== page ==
Subject: struct sockaddr_bt
To: None <>
From: Iain Hibbert <>
List: tech-net
Date: 03/10/2006 09:26:50
   As part of my bluetooth stack for NetBSD (please hold your breath a
while longer :), one of the decisions I made early on was that the
sockaddr_bt structure that I use is a flat structure and is constant
throughout the protocol family.

like so:

 * Socket address used by Bluetooth protocols
struct sockaddr_bt {
	uint8_t		bt_len;		/* sizeof(sockaddr_bt) */
	sa_family_t	bt_family;	/* AF_BLUETOOTH */
	bdaddr_t	bt_bdaddr;	/* uint8_t[6] */
	uint16_t	bt_psm;
	uint8_t		bt_channel;

Now, I've been talking with the FreeBSD folks a little, and they dont do
this, they (and incidentally, the linux protocol stacks) use a separate
structure for each sub protocol:

struct sockaddr_hci {
	uint8_t		hci_len;
	uint8_t		hci_family;
	uint8_t		hci_name[32];

struct sockaddr_l2cap {
	uint8_t		l2cap_len;
	sa_family_t	l2cap_family;
	bdaddr_t	l2cap_bdaddr;
	uint16_t	l2cap_psm;

struct sockaddr_rfcomm {
	uint8_t		rfcomm_len;
	sa_family_t	rfcomm_family;
	uint8_t		rfcomm_channel;
	bdaddr_t	rfcomm_bdaddr;

In each of these, they use AF_BLUETOOTH as the family which just seems
wrong to me. I am fairly new to this socket programming but have the idea
that the 'family type' should describe the sockaddr structure. You look at
the tag and you know how to interpret it.

the reason for the _hci difference is, as far as I can see, that bluetooth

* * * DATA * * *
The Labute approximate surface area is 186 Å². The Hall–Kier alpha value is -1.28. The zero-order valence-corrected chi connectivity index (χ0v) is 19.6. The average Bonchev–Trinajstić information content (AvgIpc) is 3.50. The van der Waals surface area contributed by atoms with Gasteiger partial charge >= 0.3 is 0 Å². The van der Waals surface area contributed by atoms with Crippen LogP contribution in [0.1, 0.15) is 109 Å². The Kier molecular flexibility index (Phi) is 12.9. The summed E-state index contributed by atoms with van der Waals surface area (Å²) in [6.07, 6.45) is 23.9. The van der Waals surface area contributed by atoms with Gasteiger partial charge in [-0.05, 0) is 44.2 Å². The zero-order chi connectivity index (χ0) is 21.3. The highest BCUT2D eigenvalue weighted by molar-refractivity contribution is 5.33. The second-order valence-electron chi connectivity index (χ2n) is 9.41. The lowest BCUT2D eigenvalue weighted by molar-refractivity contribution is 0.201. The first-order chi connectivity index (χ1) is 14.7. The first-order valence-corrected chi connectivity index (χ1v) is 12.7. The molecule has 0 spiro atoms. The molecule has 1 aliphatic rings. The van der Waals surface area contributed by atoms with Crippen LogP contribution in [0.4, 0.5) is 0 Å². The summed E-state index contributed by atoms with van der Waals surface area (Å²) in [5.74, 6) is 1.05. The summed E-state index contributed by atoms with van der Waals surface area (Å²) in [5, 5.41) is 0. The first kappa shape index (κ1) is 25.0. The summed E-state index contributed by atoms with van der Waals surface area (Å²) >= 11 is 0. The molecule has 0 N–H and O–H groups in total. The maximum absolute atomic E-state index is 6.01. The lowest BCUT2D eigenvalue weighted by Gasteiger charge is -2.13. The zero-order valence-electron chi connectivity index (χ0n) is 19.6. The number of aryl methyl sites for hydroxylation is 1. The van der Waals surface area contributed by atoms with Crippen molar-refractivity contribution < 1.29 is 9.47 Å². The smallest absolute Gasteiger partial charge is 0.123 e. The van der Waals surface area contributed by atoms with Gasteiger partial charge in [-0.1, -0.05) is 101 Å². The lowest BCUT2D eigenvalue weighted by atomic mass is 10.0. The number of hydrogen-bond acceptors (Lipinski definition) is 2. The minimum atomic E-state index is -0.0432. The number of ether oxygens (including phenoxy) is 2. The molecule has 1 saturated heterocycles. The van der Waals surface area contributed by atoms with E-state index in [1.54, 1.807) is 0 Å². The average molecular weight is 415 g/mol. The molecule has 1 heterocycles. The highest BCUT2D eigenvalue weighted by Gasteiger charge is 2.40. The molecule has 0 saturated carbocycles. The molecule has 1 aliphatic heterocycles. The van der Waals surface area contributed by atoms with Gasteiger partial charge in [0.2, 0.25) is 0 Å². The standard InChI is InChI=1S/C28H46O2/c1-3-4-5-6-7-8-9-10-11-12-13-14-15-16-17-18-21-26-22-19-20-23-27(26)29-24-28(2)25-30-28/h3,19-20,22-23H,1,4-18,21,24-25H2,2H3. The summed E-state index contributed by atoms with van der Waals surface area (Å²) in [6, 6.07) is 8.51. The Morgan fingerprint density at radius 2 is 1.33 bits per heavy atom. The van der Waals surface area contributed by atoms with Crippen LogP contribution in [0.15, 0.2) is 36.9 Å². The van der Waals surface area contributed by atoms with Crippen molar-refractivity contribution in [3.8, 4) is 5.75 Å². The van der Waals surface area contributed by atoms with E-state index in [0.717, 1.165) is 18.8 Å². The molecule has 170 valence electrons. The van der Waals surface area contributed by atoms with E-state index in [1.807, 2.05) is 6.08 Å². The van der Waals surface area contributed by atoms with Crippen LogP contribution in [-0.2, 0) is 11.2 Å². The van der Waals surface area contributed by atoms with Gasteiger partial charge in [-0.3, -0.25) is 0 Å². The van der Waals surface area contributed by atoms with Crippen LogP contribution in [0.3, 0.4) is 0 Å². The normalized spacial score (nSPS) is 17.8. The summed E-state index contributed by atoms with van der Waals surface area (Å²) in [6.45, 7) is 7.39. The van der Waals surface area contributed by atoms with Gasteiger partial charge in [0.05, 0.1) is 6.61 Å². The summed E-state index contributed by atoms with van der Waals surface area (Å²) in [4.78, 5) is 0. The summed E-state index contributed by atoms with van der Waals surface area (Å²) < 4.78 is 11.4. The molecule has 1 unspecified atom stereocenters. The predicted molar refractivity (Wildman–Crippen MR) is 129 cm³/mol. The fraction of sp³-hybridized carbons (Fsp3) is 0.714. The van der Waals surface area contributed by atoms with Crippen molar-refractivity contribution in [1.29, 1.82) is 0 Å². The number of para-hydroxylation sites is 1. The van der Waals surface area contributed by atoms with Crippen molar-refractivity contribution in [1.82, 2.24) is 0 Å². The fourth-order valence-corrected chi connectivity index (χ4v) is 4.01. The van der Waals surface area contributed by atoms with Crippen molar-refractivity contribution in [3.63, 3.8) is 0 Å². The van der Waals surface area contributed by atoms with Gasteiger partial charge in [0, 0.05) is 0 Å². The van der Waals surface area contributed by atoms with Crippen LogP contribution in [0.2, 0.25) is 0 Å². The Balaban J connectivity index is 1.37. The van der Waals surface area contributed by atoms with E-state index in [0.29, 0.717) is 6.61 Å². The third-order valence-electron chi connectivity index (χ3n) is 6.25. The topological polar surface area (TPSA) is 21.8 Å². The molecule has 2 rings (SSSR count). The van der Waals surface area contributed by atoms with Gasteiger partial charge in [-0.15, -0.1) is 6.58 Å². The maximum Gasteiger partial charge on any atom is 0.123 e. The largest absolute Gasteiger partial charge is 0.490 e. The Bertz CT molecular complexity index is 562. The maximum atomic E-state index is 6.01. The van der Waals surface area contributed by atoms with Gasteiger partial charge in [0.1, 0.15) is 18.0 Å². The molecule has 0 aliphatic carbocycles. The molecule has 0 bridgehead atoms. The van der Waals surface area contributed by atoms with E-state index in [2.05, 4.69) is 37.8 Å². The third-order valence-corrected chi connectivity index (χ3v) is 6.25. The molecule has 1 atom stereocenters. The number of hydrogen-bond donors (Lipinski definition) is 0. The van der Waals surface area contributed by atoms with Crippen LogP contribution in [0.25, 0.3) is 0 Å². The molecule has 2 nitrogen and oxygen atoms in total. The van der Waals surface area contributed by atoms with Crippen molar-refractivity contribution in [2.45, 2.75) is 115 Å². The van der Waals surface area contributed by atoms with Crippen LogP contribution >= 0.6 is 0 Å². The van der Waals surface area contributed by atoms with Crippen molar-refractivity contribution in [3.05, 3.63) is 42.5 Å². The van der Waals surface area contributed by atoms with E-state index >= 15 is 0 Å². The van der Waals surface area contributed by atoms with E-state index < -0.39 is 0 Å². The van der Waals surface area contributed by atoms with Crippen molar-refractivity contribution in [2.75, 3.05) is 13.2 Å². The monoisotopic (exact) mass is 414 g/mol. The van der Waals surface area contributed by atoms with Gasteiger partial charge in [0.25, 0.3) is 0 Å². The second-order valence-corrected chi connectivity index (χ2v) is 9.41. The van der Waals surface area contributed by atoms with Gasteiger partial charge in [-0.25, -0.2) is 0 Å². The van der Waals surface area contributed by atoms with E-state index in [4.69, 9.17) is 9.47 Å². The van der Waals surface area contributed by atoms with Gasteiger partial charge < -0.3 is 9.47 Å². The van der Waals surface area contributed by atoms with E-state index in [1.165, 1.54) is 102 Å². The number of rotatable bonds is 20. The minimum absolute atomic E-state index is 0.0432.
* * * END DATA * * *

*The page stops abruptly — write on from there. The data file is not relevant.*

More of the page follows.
devices do not give a device address until they are enabled and asked for
one, so you can't talk to it via bdaddr until you have enabled it. I have
ioctls for this, which index on the device name and the init is handled by
the kernel so its not a problem.

the l2cap/rfcomm difference is less clear - l2cap does not use the
rfcomm_channel value (but its easy to ignore), whereas rfcomm can use the
l2cap_psm value to set up separate sessions (and does, in my

Now, for ease of use I prefer the single structure, as address information
can be passed along to the next level without change. It does introduce a
slight incompatibility though I prefer 'right' over 'conformant', but is
it right?

There are other incompatibilites in any case, though porting programs is
usually a bit of cut and paste and a lot of it could be handled with
#define. I'm not sure what application level software is available but
that would not usually need to access HCI devices directly, though there
was some chat on the FreeBSD list a while ago about creating a library API
to abstract some of that which could make sense.

If anybody has any opinions (on this :), please let me have them..